Flappers, jazz music, and vintage cars highlighted the ceremonial unveiling by the U.S. Postal Service of 15 postage stamps saluting the "Roaring Twenties" on May 28, 1998. The stamps are part of the Postal Service's landmark Celebrate the Century stamp and education program.
"The '20s was an age of historic changes," said Postal Service governor Einar Dyhrkopp. "Through the use of very evocative illustrations and photography, these stamps portray the Roaring Twenties in dramatic fashion.
The following text is from the 1920s Celebrate the Century stamp sheet.
"Two Constitutional amendments went into effect in 1920, turning the nation upside down. The 18th Amendment prohibited the manufacture and sale of alcoholic beverages, and the 19th gave women the right to vote. A federal highway system was organized, and the number of automobiles nearly tripled. Spreading electrification spawned the golden age of radio.
"The Roaring Twenties, as the decade came to be known, was an age of thrill seekers and heroes. In 1926, Gertrude Ederle swam the English Channel faster than any man had. The following year, Charles Lindbergh flew nonstop across the Atlantic alone and Babe Ruth hit 60 home runs.
"The first feature-length film with talking parts, The Jazz Singer, appeared in 1927, and the first Academy Awards were presented in 1929. The prosperous times ended with the stock market crash of Thursday, October 24, 1929. Many new words -- such as motel, robot, fan mail, and teenage -- became part of the American lexicon."
So sets the stage for the fifteen stamps commemorating the 1920s.
The activities that follow will engage students in exploring Web sites as they search for information related to ten of the 1920s stamps. For each stamp, a question is posed and a Web site URL is presented. Challenge students to use the listed Web sites to answer all ten questions. Click here for the answers to the questions.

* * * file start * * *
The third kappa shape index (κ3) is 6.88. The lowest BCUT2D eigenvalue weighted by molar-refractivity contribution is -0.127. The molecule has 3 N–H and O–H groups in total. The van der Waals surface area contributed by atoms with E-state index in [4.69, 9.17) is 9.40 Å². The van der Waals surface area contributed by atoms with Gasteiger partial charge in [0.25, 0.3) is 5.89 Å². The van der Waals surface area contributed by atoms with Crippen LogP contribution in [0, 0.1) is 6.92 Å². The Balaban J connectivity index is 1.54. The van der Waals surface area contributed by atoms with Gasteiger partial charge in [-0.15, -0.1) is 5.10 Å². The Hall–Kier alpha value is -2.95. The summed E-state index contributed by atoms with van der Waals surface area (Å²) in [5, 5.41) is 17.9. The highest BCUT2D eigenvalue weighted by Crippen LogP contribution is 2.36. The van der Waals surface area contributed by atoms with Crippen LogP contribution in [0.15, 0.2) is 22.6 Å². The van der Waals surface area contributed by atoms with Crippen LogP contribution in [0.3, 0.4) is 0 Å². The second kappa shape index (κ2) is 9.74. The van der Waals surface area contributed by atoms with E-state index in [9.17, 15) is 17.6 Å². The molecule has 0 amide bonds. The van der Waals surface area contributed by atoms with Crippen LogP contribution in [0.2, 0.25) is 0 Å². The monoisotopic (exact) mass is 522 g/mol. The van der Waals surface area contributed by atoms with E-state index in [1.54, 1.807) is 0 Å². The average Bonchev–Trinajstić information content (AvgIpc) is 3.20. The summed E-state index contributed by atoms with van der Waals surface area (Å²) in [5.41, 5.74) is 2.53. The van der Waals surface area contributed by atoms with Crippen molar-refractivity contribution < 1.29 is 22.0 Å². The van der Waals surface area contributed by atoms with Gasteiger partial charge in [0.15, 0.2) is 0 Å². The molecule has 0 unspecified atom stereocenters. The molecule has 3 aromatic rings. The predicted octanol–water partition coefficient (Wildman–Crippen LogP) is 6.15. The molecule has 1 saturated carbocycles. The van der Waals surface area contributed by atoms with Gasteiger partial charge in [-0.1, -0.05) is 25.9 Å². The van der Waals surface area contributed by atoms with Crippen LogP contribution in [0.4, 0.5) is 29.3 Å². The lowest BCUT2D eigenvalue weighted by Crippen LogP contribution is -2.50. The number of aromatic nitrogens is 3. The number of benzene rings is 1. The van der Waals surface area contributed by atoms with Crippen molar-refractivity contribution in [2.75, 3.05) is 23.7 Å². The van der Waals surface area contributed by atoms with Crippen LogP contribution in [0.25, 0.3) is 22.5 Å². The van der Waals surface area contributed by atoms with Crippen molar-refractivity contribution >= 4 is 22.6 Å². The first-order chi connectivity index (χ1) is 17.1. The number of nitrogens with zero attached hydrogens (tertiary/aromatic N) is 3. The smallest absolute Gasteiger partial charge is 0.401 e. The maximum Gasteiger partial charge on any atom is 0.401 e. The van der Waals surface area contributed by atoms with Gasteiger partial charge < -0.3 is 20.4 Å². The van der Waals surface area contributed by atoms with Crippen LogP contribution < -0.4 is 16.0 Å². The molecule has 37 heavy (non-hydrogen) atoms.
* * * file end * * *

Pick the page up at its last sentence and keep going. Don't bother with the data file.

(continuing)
By the end of the 1920s, radio had become a national obsession. Families crowded around their sets to listen to newscasts, comedy and children's shows, variety hours, and presidential speeches. The stamp art is based on a photograph of a 1923 Atwater Kent radio.
In the 1920s, Atwater Kent manufactured radios in many styles, including "breadboard" radios. What was a breadboard radio?
The Web site: http://www.radiohistory.org
You can find the answer to that question on the Radio History Society Web site. Check out the Atwater Kent exhibit.
Created in the United States, jazz was spread by radio and recordings in the 1920s. Among the leading performers were Louis Armstrong, Jelly Roll Morton, Joe "King" Oliver, Fletcher Henderson, and Bix Beiderbecke.
When Louis Armstrong was 11 years old, he was sent to live in a waif's home, a sort of juvenile hall. Why was that experience a turning point in young Louis's life?
The Web site: http://ubl.artistdirect.com/music/artist/card/0,,398440,00.html?src=search&artist=Louis+Armstrong
You can find the answer to that question on a Louis Armstrong Web page. (Click Artist Biography near the top of the page to find the biography.)
The 19th Amendment to the U.S. Constitution was ratified August 26, 1920. The fight for women's suffrage was over, ending a struggle that had begun in the mid-19th century.
Question 3: The 19th Amendment passed in 1920, but it had been introduced many years earlier. In what year was the amendment introduced in Congress?